https://www.linkedin.com/in/kheepe-moremi-337a03/
http://whoswho.co.za/kheepe-moremi-829354

Council

https://www.fin24.com/Finweek/Advertising-and-marketing/Brand-SA-focus-shifts-20050920
https://www.iol.co.za/business-report/economy/brand-sa-worth-r380bn-says-marketing-council-754643
https://mybroadband.co.za/news/cellular/4092-fnb-launches-cellphone-business-banking.html
http://allafrica.com/stories/201308270985.html
http://www.the-esa.org/news/articles/-/south-africa-saves-energy-with-49m-campaign
https://www.mediaupdate.co.za/marketing/6807/masa-announces-new-board-of-directors
Academic Profile

Beta Gamma Sigma Lifetime member,
Executive MBA From Brown & IE Business School
Strategy & Innovation from Oxford

Will the “Twitter Bird” Ever Fly?

Twitter is one of the great information distribution assets in the modern era. With 330 million monthly active users, if it were a country, Twitter would roughly be same size as the USA. If it were to close its doors, like many other loved platform brands, millions will be left stranded. Without a readily available alternative to do what Twitter does or the way it does it, people and institutions, including, but not limited to; Katy Perry, Justin Bieber, Mr. Barack Obama, Mr Donald Trump and not to mention CNN of course and all their followers will be left stranded.

In business strategy speak or more precisely, Michael Porter speak, the above phenomenon is called competitive advantage. In English, this means that a firm has found a way to solve a “high value” customer problem and/or to provide something that matters, that is also rare or not widely available, either in form, function or the way it is positioned. By all accounts, Twitter seems to be flying on this score.

Its 330 million MAU base means that during its 11 year history, Twitter has been adding MAU’s onto its installed base that is equivalent to the population of Ghana or Malaysia every year. This is no small feat. Granted, other behemoths such as FaceBook etc., have unmatched MAU bases. Whilst we recognise the competitive advantage as indicated above, we also recognise that delivering value is one part of the equation. The other part of the equation is ability to capture that value for the firm and for stockholders as well. On this front, the Twitter Bird does not seem to be flying.

The big question though is why is the “Twitter Bird” not flying as high commercially. Do not get us wrong, Twitter has shown a marked improvement in Q3 of 2017, posting a $21 million loss compared to $116 million loss in the previous quarter. Equally, its 5 yr trend line shows an almost 10 fold increase in its gross income and revenue base. Not withstanding the fact that Twitter seems to have been on an acquisition and investment spree as reflected in R&D, depreciation and amortisation expenses on its income statement, it still does not seem as though Twitter is flying high enough on this score, to spread its SG&A expenses over and leave some of its spread for profit.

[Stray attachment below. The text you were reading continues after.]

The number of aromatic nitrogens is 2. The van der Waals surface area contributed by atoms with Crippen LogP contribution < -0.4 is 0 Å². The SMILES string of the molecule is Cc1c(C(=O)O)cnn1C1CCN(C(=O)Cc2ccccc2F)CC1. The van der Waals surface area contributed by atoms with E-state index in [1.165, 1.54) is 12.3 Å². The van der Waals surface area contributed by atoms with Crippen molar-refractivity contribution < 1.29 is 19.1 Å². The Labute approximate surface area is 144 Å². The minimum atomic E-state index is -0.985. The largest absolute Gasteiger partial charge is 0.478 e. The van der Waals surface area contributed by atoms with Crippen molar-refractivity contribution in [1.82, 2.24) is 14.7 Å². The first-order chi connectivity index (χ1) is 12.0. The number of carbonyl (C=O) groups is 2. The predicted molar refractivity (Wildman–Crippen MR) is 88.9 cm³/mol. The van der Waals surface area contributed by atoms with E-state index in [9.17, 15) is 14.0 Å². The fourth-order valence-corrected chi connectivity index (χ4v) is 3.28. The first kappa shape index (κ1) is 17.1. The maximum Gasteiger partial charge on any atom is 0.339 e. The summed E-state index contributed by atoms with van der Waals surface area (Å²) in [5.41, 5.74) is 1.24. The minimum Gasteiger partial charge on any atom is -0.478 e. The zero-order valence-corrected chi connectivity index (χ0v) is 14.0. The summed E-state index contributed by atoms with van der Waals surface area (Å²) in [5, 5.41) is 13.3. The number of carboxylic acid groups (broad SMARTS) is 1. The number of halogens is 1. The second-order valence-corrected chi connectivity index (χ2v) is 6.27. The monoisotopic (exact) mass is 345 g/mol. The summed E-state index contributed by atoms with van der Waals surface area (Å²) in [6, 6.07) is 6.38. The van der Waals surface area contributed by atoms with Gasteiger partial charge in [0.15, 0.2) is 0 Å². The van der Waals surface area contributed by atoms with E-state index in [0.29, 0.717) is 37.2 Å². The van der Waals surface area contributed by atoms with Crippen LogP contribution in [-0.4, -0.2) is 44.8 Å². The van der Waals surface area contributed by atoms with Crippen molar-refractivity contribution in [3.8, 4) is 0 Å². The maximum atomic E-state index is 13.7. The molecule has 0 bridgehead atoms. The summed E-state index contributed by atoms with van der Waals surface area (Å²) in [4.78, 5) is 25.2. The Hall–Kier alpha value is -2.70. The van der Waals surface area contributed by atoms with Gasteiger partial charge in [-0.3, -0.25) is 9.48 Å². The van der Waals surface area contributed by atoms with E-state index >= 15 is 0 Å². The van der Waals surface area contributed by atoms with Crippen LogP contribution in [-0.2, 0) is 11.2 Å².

What are the constraints that seem to be holding the “Twitter Bird” back. Firstly, at roughly 60% of net sales, Twitter’s gross margins seem to be in good shape, albeit lower than LinkedIn at roughly 85% of sales. Twitter’s operational efficiency however, needs to be looked at with a magnifying glass. As at FY ending 2016, almost 50 cents of every dollar of sales was used up supporting the core business.

In addition to operational efficiencies, Twitter needs to grow its top-line. The options in this regards are; 1) Sweat International MAU base. Currently, Twitter generates 89 US cents per MAU compared to $4.82 in the USA. 2) Twitter must investigate the possibility of charging a nominal subscription fee, $1 per annum adds $330 million onto the top-line. At a fundamental level though, Twitter must clearly define the game it is playing or its strategic narrative, the play-ground it is playing in as well as the playbook it should follow to win in the chosen playground (s). At present, Twitter seems to be straddling its focus on the following; 1) personal expression and conversation in real time; 2) content discovery, creation and distribution; 3) Periscope and; 4) data services.

Notes & References

  1. https://www.marketwatch.com/investing/stock/twtr/financials